Programmes such as Polonista are a great motivation to study foreign languages. In Ukraine, we say: you have as many lives as the number of languages you speak. This is true, because speaking a foreign language means the ability to open up to others and to communicate with them. I became interested in Polish as a child. I watched a Ukrainian film one day and one of the characters spoke Polish. I loved the language and when it came to choosing the course of studies, I chose Polish philology. It is a future-oriented course nowadays, because the cooperation between Ukraine and Poland keeps developing. Not all Ukrainians can learn Polish on their own, as it’s one of the most difficult languages worldwide. In the future, I’d like to work as a translator or a Polish teacher. 


Pengyu Xie, Polish philology student, Shanghai Jiao Tong University, China

Why am I studying Polish? I thought that speaking this language would give me better opportunities on the labour market. Polish is not as popular in China as e.g. English or Russian. Cooperation between China and Poland is expanding gradually. The number of international companies keeps growing and relatively few people in China speak Polish. What I like about learning Polish most is grammar. I keep studying it and I still can’t say I’ve grasped it. I like this ‘no limits’ situation.

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Tingwei Meng, Polish philology student, Xi’an University, China

I like Polish films, poetry and literature. My favourite film is ‘Cold War’, favourite poet – Wisława Szymborska, and favourite writer – Olga Tokarczuk. I’ve read her books: House of Day, House of Night and Primeval & Other Times. This is some very interesting literature. I’ve read books by Tokarczuk in translation, but I’m going to read them in Polish in the future. After graduating from the Polish philology, I would like to study economy, and in the future, work in a company where I could use my command of Polish and my knowledge of Poland.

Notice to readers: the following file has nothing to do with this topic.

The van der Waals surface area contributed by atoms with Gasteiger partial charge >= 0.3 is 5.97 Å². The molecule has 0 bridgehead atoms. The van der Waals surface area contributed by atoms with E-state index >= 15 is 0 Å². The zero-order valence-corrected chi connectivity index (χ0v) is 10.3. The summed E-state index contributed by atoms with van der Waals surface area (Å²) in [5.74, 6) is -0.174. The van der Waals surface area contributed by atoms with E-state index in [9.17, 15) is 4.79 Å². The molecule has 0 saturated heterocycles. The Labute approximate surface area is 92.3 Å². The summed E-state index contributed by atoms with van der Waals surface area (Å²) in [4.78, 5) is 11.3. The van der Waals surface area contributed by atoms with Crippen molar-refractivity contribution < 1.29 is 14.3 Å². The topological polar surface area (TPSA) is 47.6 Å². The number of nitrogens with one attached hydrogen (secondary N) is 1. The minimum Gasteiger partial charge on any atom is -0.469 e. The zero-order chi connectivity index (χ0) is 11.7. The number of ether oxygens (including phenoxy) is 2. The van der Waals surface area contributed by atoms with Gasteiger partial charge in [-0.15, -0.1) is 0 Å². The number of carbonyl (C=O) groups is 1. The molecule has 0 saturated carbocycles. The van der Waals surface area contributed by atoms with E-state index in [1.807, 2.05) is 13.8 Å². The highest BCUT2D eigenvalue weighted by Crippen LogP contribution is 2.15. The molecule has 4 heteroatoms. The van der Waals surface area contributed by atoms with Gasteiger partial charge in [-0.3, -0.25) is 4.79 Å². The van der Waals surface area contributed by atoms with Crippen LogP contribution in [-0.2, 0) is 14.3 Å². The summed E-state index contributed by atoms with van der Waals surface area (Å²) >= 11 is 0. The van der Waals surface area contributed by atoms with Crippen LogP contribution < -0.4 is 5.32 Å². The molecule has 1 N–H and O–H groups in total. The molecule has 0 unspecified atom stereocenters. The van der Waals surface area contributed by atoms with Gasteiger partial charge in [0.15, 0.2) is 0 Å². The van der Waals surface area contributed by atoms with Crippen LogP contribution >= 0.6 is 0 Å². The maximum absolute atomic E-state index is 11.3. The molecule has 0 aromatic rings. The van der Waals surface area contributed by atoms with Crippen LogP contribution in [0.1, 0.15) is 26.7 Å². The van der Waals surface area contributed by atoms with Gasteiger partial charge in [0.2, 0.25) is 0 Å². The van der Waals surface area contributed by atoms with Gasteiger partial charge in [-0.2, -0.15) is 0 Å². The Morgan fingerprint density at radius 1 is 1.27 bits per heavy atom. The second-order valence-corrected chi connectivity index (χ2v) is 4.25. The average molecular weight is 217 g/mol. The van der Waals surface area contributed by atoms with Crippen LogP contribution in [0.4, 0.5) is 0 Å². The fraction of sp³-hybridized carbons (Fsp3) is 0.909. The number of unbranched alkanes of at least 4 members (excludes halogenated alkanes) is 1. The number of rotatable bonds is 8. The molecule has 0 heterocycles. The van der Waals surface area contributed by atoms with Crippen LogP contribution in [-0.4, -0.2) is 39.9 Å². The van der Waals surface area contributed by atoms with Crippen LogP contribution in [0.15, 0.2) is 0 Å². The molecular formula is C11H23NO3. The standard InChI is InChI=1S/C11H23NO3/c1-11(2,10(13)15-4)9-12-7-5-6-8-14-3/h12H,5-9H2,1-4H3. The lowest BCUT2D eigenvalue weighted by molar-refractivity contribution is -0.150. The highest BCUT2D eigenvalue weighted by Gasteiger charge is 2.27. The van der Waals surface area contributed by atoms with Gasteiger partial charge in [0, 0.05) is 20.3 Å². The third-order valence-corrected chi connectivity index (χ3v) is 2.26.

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Yu Zhang, Polish philology student, Xi’an University, China (in the centre of the photo)

I want to become a translator. When you’re studying a language, it’s very important to speak it. When I’m in Poland, I can speak Polish more and thus learn a great deal. Apart from that, I’m interested in architecture. I very much appreciate the architecture of the Polish cities. I like especially the cities with old towns. It’s of great value to me that I can get to know Poland better, travel, find out about its culture and history and speak with others in the language I’m studying.

Mykhailo and Pavlo Khalashy, Polish philology students, Zaporizhzhia Polytechnic National University, Ukraine 

The Polonista Programme is very useful for all who want to get an insider look at Poland: come in contact with the Polish culture, customs, everyday life. The stay is an opportunity to have direct contact with Polish teachers and Polish peers. The programme surely increases the level of knowledge and command of the language. In addition, the stay under the programme was a chance to meet many true enthusiasts of Polish, who encouraged us even more to study the language. After graduating, we’d like to work as translators or teachers.